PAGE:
It sounds like Python and Bash scripting are critical skills for setting up edge computing functionality with Digi devices. Is that true? And what should we do if we don’t have that talent on our team?

The skills required for setting up and managing edge compute will depend on your environment, hardware, and needs. Generally speaking, however, Python, and to some extent Linux, programming languages are designed to be used by “non-programmers.” They are easy to learn and easy to use. Any experienced technologist would be able to easily use and modify examples of Python scripts by referencing open sources on the internet and Digi’s Python command instruction set. If you get stuck, Digi International offers cost effective Professional Services that can create a custom script to your liking and needs.

You touched on the topic of “heartbeat data” coming from edge devices. Does Digi provide any plug-and-play solution for managing that, or is that functionality we have to develop ourselves?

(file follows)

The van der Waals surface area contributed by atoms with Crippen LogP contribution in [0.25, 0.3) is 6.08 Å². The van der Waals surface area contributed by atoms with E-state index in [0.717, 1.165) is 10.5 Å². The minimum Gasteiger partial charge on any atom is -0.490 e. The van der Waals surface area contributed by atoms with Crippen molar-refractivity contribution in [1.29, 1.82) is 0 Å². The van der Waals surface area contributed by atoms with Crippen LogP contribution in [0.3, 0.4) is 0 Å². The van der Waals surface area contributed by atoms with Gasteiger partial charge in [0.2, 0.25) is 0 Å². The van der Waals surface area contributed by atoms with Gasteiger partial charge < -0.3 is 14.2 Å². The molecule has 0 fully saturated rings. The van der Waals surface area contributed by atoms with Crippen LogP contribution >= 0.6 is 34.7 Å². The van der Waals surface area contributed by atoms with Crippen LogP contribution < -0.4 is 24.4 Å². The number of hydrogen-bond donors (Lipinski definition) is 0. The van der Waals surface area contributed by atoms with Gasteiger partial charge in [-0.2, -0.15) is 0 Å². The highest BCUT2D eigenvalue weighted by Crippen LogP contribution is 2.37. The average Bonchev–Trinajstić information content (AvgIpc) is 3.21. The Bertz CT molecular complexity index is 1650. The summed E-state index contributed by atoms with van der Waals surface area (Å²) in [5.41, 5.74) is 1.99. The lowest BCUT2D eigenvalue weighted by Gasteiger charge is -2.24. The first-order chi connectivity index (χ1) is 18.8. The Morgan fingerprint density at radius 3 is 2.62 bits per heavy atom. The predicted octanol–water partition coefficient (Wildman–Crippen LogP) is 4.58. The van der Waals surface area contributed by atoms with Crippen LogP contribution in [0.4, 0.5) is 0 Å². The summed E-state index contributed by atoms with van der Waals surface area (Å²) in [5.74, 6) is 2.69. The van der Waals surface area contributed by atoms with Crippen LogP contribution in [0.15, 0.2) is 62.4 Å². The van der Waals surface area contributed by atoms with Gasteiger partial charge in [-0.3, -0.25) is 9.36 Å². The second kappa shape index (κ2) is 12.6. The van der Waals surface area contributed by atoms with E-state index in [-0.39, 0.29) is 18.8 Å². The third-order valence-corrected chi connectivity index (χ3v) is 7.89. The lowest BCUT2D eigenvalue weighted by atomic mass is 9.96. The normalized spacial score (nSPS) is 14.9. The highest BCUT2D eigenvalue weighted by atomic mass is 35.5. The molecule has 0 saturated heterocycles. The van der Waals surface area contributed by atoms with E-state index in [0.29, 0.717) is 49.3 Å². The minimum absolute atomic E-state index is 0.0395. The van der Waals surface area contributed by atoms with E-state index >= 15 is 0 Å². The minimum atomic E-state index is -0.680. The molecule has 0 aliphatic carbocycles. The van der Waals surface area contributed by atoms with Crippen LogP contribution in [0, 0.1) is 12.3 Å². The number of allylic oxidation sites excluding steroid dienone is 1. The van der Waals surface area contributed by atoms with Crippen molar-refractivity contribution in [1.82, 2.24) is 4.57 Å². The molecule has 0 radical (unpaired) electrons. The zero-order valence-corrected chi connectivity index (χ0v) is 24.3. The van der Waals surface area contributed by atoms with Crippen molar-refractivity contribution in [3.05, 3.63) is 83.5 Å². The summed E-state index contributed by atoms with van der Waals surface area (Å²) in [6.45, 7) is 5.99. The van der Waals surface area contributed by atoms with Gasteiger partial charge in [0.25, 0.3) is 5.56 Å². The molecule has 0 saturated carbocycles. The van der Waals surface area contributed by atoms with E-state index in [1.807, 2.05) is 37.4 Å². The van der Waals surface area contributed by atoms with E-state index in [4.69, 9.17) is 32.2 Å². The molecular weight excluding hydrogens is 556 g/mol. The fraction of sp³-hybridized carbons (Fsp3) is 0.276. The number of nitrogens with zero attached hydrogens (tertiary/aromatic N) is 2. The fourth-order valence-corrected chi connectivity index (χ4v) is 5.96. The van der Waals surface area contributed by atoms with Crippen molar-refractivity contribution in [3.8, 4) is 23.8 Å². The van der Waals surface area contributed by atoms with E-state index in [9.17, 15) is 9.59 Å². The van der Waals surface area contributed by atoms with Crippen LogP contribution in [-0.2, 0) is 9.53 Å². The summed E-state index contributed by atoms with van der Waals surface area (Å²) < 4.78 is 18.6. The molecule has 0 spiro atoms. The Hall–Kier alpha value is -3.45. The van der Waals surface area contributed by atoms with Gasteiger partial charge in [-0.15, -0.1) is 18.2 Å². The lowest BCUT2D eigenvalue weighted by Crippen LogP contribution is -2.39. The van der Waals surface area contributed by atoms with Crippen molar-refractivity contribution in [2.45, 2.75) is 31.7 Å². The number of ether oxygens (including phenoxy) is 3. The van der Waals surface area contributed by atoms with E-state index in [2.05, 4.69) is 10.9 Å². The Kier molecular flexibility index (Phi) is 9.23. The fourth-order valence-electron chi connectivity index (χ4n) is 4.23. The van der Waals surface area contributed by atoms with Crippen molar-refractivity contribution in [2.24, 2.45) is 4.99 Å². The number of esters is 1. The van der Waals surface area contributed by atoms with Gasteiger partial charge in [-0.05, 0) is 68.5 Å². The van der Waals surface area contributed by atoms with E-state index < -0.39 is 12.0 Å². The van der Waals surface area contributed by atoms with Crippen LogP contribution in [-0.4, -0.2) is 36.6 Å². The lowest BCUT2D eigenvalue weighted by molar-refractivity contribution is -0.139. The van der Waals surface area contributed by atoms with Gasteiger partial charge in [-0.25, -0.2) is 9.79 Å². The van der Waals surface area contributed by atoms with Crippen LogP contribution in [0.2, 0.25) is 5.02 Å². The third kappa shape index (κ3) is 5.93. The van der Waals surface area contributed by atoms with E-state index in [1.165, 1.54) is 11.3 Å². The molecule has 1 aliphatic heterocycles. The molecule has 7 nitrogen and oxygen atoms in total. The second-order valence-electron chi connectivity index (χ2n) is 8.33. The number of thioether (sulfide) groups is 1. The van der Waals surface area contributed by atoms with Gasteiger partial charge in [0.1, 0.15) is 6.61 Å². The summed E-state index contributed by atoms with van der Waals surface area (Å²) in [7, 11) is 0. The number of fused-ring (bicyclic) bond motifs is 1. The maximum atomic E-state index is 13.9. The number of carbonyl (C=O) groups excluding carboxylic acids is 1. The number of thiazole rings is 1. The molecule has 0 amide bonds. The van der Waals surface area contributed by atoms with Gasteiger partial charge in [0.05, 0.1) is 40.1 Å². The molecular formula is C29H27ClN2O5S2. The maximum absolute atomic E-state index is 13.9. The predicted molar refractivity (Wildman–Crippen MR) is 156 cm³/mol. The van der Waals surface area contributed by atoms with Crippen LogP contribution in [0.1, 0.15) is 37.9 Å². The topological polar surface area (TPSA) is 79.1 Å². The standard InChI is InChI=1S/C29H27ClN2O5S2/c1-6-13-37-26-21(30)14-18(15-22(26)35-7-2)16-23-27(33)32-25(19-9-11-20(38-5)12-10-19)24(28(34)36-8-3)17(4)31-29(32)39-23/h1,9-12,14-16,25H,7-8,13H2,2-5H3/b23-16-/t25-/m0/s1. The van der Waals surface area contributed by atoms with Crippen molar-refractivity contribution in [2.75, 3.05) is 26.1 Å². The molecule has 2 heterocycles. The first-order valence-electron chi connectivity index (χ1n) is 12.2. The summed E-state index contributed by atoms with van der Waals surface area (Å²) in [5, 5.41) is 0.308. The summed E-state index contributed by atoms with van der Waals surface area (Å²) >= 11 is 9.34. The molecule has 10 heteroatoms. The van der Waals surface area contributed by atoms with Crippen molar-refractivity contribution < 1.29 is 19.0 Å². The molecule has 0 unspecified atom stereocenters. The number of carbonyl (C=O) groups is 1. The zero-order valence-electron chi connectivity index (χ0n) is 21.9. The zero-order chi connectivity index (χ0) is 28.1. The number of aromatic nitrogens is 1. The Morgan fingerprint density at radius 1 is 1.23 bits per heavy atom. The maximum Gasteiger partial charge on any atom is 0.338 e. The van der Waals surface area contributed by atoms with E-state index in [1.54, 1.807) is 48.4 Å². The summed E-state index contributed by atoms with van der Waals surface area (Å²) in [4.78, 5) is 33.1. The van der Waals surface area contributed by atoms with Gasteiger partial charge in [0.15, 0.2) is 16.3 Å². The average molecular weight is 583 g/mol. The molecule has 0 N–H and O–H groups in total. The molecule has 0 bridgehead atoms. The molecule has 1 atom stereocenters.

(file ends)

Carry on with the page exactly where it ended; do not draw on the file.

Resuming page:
There are ways to configure the Digi routers to manage ‘heartbeat data’ and what is collected and what is discarded without actually created custom scripts. Health metrics are configurable within the firmware. This information includes details about the device, including CPU usage, memory usage, cellular connectivity, Ethernet connectivity, IPsec connectivity, etc. This data can be configured to be sent at regular intervals or only when it changes from the previous value. This data is also sent every day, to ensure the device is working properly. If you have an implementation application in mind, please contact Digi and we can help.